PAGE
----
Date Presented 03/31/2022

In development of a population-level smartphone app that analyzes the motor skills of first-year infants, an pilot funded by the National Institute of Child Health and Human Development indicates the need for an abridged assessment of motor items from currently available tools. The poster describes the development of a regressor and the first view of subjects assessed using the full 58-item AIMS versus the regressor’s salient set. Use as a screening tool during parent-led floor play could have a significant impact on early identification and the early identification pipeline.

Primary Author and Speaker: Bharath Modayur

Additional Authors and Speakers: Teresa Fair-Field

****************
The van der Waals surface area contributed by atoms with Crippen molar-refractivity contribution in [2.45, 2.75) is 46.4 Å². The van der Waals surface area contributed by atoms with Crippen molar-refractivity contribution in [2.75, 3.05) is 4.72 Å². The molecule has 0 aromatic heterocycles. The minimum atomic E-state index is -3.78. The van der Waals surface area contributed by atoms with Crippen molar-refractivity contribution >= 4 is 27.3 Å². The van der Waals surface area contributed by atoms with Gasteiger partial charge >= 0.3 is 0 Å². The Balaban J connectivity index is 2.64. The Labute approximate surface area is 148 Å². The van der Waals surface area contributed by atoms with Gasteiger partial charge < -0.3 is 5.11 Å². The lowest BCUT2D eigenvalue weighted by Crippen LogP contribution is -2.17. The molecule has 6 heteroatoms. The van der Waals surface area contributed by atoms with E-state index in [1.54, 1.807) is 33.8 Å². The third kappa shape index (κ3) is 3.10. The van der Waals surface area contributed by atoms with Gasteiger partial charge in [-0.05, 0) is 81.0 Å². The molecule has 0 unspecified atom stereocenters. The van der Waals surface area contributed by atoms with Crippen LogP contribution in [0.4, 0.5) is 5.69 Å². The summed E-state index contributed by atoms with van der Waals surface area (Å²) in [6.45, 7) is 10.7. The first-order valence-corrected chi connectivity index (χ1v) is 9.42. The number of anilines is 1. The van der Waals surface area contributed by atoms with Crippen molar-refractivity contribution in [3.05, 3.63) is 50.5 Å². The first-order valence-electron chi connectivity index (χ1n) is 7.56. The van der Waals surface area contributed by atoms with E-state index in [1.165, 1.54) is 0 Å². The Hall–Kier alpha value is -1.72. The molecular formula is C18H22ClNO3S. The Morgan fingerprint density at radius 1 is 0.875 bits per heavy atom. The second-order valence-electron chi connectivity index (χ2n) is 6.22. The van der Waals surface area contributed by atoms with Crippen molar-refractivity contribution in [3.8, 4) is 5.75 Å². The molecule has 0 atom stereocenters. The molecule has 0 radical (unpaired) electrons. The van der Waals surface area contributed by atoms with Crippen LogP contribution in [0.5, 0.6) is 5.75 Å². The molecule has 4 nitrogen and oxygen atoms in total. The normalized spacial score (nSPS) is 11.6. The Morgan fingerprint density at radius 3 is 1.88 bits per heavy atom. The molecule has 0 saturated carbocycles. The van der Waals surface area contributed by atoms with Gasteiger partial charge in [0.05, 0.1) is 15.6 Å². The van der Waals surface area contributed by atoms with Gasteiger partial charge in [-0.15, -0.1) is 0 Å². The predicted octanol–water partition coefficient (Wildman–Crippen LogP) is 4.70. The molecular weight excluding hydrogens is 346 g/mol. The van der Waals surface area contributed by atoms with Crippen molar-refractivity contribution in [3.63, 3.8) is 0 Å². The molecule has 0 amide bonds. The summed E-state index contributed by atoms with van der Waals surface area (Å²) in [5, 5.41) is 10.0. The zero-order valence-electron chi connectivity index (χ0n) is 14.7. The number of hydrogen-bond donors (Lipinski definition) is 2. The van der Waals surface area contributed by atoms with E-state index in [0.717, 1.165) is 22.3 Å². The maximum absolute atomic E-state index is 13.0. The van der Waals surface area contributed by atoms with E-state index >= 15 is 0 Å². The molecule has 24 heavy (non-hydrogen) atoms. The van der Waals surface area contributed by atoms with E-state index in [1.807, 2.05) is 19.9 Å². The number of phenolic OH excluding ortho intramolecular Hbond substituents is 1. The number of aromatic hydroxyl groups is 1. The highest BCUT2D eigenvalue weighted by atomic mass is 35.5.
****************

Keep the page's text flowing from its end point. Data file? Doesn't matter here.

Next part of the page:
The Alberta Infant Motor Scale (AIMS; Piper & Darrah, 1994) is used across clinical and research settings due to its short administration time, extensive cross-cultural validity, and its use of objects already found in the child’s home. Our team (funded by SBIR grants HD095783, MH107063) has examined AIMS for its development of a secondary screening tool during an infant’s first year using EMMA: Early Markers Movement Analyzer (in progress). EMMA aims to gather video data from multiple brief parent-led motor play sessions which are uploaded to a smartphone app at the parent’s convenience. The videos are then parsed for scorable motor movements and presented to an early interventionist (i.e. occupational therapist) for validation. Such a tool breaks free from constraints currently found in clinic and telehealth screening, including the need for synchronous sessions which are limited by a provider’s availability and not necessarily conducive to the infant’s best motor performance. These constraints contribute to long wait times in the early intervention (EI) pipeline. Delivered asynchronously, EMMA engages the parent in motor play at home and leverages advances in telehealth, mobile technology, and computer vision allowing automation to make home-based motor screening feasible and efficient. Typical infants (n = 61) in their first year were videotaped in facilitated floor play and manually coded for AIMS motor items (producing over 11,000 coded items) which were used to establish the “ground truth” on which the machine learning models are trained. While examining the subjects on video, even our subject matter experts had difficulty in distinguishing between several closely resembling motor items within a subscale, making it unreasonable to expect a machine learning system to discern them. Our team identified and combined those “tricky” pairs and re-examined the data to determine whether the identified items do, in fact, need to be distinguished from each other for the purposes of screening for motor delay. Does a salient set of AIMS motor items (combined for those not easily distinguished), acceptably predict motor delay in infants over the course of their first year? If so, what items would comprise that salient set? Two different methods were used to determine salient sets in each subscale of the AIMS motor items (Prone, Supine, Sitting, Standing) using a Support Vector Machine Regressor (SVR). The first model used recursive feature elimination (RFE) and the second used an exhaustive search. Results indicate that salient sets determined by exhaustive search performed better than the RFE method in constructing SVRs that automatically predict AIMS scores. Using ‘leave one out’ prediction (SVRs trained on n − 1 samples and tested on the remaining), if we use the 10th percentile score as the cutoff for clinical referral, and predicting AIMS scores using only 15 salient items (Prone:4, Supine:4, Sitting:5, Standing:2), we can achieve high sensitivity (95.2) and specificity (97.5) for the screening tool. This initial presentation of salient sets of observed motor items produces results that indicate that salient sets may acceptably predict motor delay in infants within their first year. This paves the way for additional research and analysis using salient sets and automated extraction of said salient set from observational videos. The impact of this finding could allow early interventionists to complete efficient screening using videos collected from the child’s natural environment, as well as other applications such as efficient community-based screening or family resource center kiosks, capturing an underserved population that may not be completing well-child visits or readily accessing early intervention services.


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